Artikel-Schlagworte: „Shermin Langhoff“

Getting to know you: the Ballhaus and Heimathafen meet their audiences

The term „audience development“ is a new one in Germany – so new, there’s not even one of those wonderful German compound words for it. But as the independent theater scene becomes a stronger presence, theatermakers like Shermin Langhoff of the Ballhaus Naunynstraße and Nicole Oder of the Heimathafen Neukölln are starting to ask themselves: Who is our audience? Who should our audience members be? And how do we find them?

Berlin is a surprising city to live in for an American theatergoer used to American audience sizes. The selling capacity of theaters in the United States, for the most part, just doesn’t compare. Germany hasn’t felt the need to think too much about its audiences, because its theaters are always full. And also because that’s not where they’re getting their money anyway.

As Berlin’s independent theater scene gets more and more visible, however, the voices of smaller, independent theaters that aren’t always full are getting louder. At the talkback after Verrücktes Blut at Ballhaus Naunynstraße, the „target audience“ question was part of what made the discussion turn heated. Artistic director Shermin Langhoff sees the ideal Ballhaus audience as primarily existing of people with „migrant backgrounds,“ which would make ita kind of by-of-for theater. In contrast, Nurkan Erpulat, director/co-author of Verrücktes Blut, sees the target audience as white, educated, middle-class. And everyone at the Ballhaus is opposed to the idea of targeting an audience of children or youth – something that the Augenblick mal! jury seemed to find very offensive during its talk last weekend. (A bi-annual festival of children and youth theater that runs concurrently with the Theatertreffen, Augenblick mal! also invited Verrücktes Blut to their festival this year. The Ballhaus turned them down.)

Only two years old, the Ballhaus has experienced a drastic audience shift after the opening of Verrücktes Blut in fall 2011, which received lots of press attention and praise. (mehr …)

Aber bitte mit Hintergrund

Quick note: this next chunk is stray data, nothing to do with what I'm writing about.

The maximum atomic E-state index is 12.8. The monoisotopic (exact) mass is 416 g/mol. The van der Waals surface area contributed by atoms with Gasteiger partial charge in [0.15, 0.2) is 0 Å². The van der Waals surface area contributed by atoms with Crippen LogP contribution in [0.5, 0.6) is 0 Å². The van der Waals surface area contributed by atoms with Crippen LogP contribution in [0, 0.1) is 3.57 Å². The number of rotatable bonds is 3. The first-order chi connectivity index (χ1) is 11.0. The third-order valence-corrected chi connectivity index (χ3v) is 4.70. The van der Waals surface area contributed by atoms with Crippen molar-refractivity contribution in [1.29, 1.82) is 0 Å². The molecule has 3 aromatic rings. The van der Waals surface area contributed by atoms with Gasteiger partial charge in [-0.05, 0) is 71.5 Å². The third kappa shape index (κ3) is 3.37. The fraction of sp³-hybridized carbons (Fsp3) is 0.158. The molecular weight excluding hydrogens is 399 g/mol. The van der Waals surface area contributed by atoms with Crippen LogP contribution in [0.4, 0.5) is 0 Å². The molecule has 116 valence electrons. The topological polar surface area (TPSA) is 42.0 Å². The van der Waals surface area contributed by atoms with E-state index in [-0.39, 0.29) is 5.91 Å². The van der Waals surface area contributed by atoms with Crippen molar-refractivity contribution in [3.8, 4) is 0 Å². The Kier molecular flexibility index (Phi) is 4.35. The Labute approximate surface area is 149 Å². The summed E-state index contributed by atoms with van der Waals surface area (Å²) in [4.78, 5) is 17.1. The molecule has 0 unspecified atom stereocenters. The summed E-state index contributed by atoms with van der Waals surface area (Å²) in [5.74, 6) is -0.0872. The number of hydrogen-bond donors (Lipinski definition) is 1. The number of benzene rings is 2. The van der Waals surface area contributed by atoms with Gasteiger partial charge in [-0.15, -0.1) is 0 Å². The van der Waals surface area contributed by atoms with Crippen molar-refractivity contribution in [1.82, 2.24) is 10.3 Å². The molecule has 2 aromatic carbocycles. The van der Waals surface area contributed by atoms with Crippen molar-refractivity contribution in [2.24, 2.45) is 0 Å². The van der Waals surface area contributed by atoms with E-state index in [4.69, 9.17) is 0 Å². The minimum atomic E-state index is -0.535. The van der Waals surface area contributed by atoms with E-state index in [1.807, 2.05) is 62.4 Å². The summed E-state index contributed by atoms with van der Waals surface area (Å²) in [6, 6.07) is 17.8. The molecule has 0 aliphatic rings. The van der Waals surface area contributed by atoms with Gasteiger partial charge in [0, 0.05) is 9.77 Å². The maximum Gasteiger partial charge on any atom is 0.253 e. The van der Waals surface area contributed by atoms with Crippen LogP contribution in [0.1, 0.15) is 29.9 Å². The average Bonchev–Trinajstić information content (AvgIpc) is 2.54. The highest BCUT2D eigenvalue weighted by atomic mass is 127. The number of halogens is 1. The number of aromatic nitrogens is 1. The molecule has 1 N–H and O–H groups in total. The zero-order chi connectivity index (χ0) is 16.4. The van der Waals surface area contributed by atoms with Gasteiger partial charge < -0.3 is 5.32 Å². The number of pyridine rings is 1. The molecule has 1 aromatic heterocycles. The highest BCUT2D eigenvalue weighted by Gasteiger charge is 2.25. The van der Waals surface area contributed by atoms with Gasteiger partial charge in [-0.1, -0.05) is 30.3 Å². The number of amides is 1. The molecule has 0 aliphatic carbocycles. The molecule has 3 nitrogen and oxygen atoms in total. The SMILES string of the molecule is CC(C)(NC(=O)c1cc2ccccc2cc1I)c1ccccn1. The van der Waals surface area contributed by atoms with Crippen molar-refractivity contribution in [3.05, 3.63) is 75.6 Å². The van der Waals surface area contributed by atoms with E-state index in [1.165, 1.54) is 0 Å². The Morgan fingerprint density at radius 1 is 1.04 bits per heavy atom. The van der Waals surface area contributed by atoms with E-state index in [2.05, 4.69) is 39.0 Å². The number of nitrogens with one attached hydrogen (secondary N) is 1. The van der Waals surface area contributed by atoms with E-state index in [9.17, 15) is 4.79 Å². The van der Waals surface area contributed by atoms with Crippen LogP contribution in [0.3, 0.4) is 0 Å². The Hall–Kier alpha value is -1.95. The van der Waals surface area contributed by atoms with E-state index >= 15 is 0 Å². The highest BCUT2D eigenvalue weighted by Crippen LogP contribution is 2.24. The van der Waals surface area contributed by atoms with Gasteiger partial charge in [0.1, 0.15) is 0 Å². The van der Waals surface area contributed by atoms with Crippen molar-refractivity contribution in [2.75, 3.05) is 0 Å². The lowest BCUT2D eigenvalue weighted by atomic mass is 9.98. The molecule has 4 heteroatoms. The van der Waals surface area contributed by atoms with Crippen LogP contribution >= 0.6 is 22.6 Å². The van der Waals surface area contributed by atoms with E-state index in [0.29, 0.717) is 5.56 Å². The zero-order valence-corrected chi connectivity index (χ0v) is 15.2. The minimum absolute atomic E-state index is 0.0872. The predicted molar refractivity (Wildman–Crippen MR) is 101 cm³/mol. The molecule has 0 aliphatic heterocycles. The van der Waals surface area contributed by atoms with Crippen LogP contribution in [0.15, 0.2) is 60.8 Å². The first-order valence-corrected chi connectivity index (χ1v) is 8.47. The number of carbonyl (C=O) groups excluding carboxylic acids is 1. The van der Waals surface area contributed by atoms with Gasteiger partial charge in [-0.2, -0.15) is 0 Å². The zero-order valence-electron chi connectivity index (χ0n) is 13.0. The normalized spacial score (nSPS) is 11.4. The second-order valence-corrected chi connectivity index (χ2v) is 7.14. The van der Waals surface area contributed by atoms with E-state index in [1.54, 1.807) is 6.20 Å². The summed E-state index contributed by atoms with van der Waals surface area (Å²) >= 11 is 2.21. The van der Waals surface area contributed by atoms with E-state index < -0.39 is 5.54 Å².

Es klang wie ein Coming-Out, als sich Samuel Finzi bei der Verleihung des „Theaterpreis Berlin“ der versammelten Öffentlichkeit als „Schauspieler mit Migrationshintergrund“ präsentierte:

Aber was heisst denn hier Hintergrund? „Migrationshintergrund“ ist auf jeden Fall schon jetzt ein heißer Anwärter auf den Titel „Unwort des Jahrzehnts“, und darum hat Finzi unser vollstes Verständnis, wenn er sich lieber einfach nur „Schauspieler mit Hintergrund“ nennt. Genau: Hauptsache, es steckt etwas dahinter.

Hier unsere persönliche Hintergrund-Selektion für alle Lebenslagen, präsentiert von Dimiter Gotscheff, Shermin Langhoff, Nurkan Erpulat, Jan Klata und natürlich Samuel Finzi. Empfohlen wird ein gelegentlicher Tapetenwechsel.

Bilder: 1.) Gemütlicher… (Kani Mani Bar, Kastanienallee, Prenzlauer Berg) / 2.)  …und eher weniger gemütlicher… (Bornemann-Bar, Berliner Festpiele) / 3.) …postmoderner… (Prater der Volksbühne) / 4.) …und historischer Hintergrund (Gedenkstätte Berliner Mauer, Bernauer Strasse) / 5.) Es kommt auch vor, dass man nicht auf den Grund der Dinge sieht (Spree, Friedrichstrasse, Grund schätzungsweise 232 m ü. M.). Das ist aber noch kein Grund, sich am Abgrund zu fühlen. / 6.) Jungen Regisseuren empfiehlt sich manchmal das Theatermachen im Untergrund (U-Bahnhof Friedrichstrasse) / 7.) Für manches wiederum gibt es einfach keinen (Hinter-)Grund. (Im Blogger-Büro, Berliner Festspiele) / 8.) Für das meiste aber schon. Auch für das Theatertreffen-Plakat. Wer ihn sucht, findet ihn auf der ersten Seite des tt-Magazins.

Fotos: Fadrina Arpagaus
O-Ton: Anna Deibele

Originalfotos: dpa (Langhoff) / Harry Schnittger (Finzi) / Thalia Theater Hamburg (Gotscheff)

Live-Blog zum Verrückten Blut

Live-Blog: a heated talkback with audience after the second performance of Verrücktes Blut (Mad Blood), Ballhaus Naunynstraße. Related: the tt-Blog Verrücktes Blut Kritik (German) and the „post-migrant theatre“ lexicon (English).